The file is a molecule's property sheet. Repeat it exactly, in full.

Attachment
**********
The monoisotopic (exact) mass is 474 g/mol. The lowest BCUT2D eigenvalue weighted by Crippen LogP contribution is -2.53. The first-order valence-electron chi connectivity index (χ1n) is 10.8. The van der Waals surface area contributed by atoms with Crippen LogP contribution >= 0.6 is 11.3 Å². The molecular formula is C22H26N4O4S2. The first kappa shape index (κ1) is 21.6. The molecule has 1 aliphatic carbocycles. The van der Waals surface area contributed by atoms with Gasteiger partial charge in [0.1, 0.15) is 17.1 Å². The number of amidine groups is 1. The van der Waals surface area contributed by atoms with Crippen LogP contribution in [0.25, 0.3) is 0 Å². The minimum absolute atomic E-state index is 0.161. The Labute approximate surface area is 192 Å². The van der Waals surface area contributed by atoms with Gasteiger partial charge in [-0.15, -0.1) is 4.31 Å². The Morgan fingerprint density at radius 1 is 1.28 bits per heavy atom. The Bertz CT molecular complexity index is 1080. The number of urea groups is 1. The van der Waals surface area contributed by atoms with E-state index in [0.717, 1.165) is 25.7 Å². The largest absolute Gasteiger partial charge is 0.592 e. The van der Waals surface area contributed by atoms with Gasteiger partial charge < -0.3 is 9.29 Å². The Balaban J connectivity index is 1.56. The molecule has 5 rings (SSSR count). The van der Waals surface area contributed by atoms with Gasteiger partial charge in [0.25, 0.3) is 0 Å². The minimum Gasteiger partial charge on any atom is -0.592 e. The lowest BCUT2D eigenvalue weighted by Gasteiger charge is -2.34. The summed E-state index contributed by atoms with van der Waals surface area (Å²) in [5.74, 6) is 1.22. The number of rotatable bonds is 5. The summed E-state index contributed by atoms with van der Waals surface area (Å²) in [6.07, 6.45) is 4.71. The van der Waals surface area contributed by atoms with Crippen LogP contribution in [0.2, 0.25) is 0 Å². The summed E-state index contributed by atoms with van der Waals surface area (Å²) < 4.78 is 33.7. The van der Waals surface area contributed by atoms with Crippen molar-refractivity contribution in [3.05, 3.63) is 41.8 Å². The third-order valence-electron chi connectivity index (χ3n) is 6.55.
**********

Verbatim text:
The monoisotopic (exact) mass is 474 g/mol. The lowest BCUT2D eigenvalue weighted by Crippen LogP contribution is -2.53. The first-order valence-electron chi connectivity index (χ1n) is 10.8. The van der Waals surface area contributed by atoms with Crippen LogP contribution >= 0.6 is 11.3 Å². The molecular formula is C22H26N4O4S2. The first kappa shape index (κ1) is 21.6. The molecule has 1 aliphatic carbocycles. The van der Waals surface area contributed by atoms with Gasteiger partial charge in [0.1, 0.15) is 17.1 Å². The number of amidine groups is 1. The van der Waals surface area contributed by atoms with Crippen LogP contribution in [0.25, 0.3) is 0 Å². The minimum absolute atomic E-state index is 0.161. The Labute approximate surface area is 192 Å². The van der Waals surface area contributed by atoms with Gasteiger partial charge in [-0.15, -0.1) is 4.31 Å². The Morgan fingerprint density at radius 1 is 1.28 bits per heavy atom. The Bertz CT molecular complexity index is 1080. The number of urea groups is 1. The van der Waals surface area contributed by atoms with E-state index in [0.717, 1.165) is 25.7 Å². The largest absolute Gasteiger partial charge is 0.592 e. The van der Waals surface area contributed by atoms with Gasteiger partial charge < -0.3 is 9.29 Å². The Balaban J connectivity index is 1.56. The molecule has 5 rings (SSSR count). The van der Waals surface area contributed by atoms with Gasteiger partial charge in [0.25, 0.3) is 0 Å². The minimum Gasteiger partial charge on any atom is -0.592 e. The lowest BCUT2D eigenvalue weighted by Gasteiger charge is -2.34. The summed E-state index contributed by atoms with van der Waals surface area (Å²) in [5.74, 6) is 1.22. The number of rotatable bonds is 5. The summed E-state index contributed by atoms with van der Waals surface area (Å²) in [6.07, 6.45) is 4.71. The van der Waals surface area contributed by atoms with Crippen LogP contribution in [0.2, 0.25) is 0 Å². The summed E-state index contributed by atoms with van der Waals surface area (Å²) < 4.78 is 33.7. The van der Waals surface area contributed by atoms with Crippen molar-refractivity contribution in [3.05, 3.63) is 41.8 Å². The third-order valence-electron chi connectivity index (χ3n) is 6.55.